I think with Asian parents, theres no changing there minds. Its up to you to decide if you're serious about the girl you are with currently and if so let it be known. Loud and Clear. Introduce her to them. To others in your family too. If you have open minded relatives whom you are close to bring them into the picture. See if they cant try and get your parents to let up a bit.

Openly tell their daughters friends that you're not interested as your already committed to someone else. Once word spreads hopefully you'll get approached by future suitors less.

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They're not going to change their minds if you ask now... but if you go ahead and get married, they most likely will once the grandchildren come along! –  jpatokal May 15 at 3:27

Ask each of them separately "what would you have done and told your parents if they said didn't want you to be with dad/mom"?

I have little confidence in this to actually change their views, but hopefully that should at least make it clear that your mind is set.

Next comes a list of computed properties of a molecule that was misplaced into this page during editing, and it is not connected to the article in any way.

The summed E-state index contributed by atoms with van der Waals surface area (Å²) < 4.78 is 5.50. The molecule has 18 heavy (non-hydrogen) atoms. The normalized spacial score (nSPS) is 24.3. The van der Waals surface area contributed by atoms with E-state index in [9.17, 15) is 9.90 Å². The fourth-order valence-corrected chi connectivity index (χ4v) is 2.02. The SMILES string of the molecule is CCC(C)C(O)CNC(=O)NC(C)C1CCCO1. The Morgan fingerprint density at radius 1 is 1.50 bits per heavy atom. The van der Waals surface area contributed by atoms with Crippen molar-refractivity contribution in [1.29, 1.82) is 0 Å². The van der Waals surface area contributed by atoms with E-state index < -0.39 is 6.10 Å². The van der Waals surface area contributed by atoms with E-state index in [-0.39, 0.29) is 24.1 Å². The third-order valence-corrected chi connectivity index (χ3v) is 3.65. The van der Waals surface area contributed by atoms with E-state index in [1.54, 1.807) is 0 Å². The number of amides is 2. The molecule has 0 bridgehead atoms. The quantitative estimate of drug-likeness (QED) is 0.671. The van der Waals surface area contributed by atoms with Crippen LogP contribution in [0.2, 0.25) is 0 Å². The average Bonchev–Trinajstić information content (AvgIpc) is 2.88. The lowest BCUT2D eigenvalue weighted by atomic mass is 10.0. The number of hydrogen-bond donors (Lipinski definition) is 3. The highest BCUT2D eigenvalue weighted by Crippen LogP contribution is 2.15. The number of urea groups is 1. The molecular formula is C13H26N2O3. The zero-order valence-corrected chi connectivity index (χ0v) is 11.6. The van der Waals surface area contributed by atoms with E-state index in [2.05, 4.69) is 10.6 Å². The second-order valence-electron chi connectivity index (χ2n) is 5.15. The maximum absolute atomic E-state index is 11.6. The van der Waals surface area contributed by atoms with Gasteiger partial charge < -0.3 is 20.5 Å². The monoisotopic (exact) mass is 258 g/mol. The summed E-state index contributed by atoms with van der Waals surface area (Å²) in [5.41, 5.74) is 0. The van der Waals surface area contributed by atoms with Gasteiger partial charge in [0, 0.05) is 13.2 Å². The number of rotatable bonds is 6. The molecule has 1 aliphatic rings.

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Bit late to the party, but as no one else mentioned it....

A very effective way to deal with "arrangements" is to be a bad date. Your parents appear to be conservative, their friends likely are the same, so meet the set-up acting as unsuitable as possible. Biker jacket, jeans, don't shower, cheap restaurant (strip clubs work great here. Or breastaurants like Hooters) and tell the server when you both sit down that it's separate cheques. Keep the dinner conversation at a construction worker level (ogling the waitress at least half the time) and it's highly unlikely you will ever hear from the girl again.